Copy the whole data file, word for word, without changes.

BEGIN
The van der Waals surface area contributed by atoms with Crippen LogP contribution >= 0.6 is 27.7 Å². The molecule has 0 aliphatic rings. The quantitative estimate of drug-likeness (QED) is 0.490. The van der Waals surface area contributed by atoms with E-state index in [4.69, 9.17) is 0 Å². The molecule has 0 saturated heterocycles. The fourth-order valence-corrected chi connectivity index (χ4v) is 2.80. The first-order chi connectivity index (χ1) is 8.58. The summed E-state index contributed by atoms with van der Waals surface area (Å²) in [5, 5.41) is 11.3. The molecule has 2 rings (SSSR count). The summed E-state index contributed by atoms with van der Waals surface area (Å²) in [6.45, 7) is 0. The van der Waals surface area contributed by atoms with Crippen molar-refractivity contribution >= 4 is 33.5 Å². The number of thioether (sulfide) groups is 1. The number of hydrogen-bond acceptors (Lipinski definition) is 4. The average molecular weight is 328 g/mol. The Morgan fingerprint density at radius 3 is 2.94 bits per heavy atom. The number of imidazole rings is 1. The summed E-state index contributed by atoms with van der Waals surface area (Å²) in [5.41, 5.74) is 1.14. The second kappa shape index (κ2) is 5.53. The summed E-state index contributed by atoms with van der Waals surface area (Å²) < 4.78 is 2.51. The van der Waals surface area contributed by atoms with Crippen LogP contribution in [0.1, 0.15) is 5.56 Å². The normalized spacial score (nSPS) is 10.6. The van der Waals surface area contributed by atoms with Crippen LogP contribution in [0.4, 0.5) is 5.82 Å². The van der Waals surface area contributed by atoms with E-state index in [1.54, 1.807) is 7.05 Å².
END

The van der Waals surface area contributed by atoms with Crippen LogP contribution >= 0.6 is 27.7 Å². The molecule has 0 aliphatic rings. The quantitative estimate of drug-likeness (QED) is 0.490. The van der Waals surface area contributed by atoms with E-state index in [4.69, 9.17) is 0 Å². The molecule has 0 saturated heterocycles. The fourth-order valence-corrected chi connectivity index (χ4v) is 2.80. The first-order chi connectivity index (χ1) is 8.58. The summed E-state index contributed by atoms with van der Waals surface area (Å²) in [5, 5.41) is 11.3. The molecule has 2 rings (SSSR count). The summed E-state index contributed by atoms with van der Waals surface area (Å²) in [6.45, 7) is 0. The van der Waals surface area contributed by atoms with Crippen molar-refractivity contribution >= 4 is 33.5 Å². The number of thioether (sulfide) groups is 1. The number of hydrogen-bond acceptors (Lipinski definition) is 4. The average molecular weight is 328 g/mol. The Morgan fingerprint density at radius 3 is 2.94 bits per heavy atom. The number of imidazole rings is 1. The summed E-state index contributed by atoms with van der Waals surface area (Å²) in [5.41, 5.74) is 1.14. The second kappa shape index (κ2) is 5.53. The summed E-state index contributed by atoms with van der Waals surface area (Å²) < 4.78 is 2.51. The van der Waals surface area contributed by atoms with Crippen LogP contribution in [0.1, 0.15) is 5.56 Å². The normalized spacial score (nSPS) is 10.6. The van der Waals surface area contributed by atoms with Crippen LogP contribution in [0.4, 0.5) is 5.82 Å². The van der Waals surface area contributed by atoms with E-state index in [1.54, 1.807) is 7.05 Å².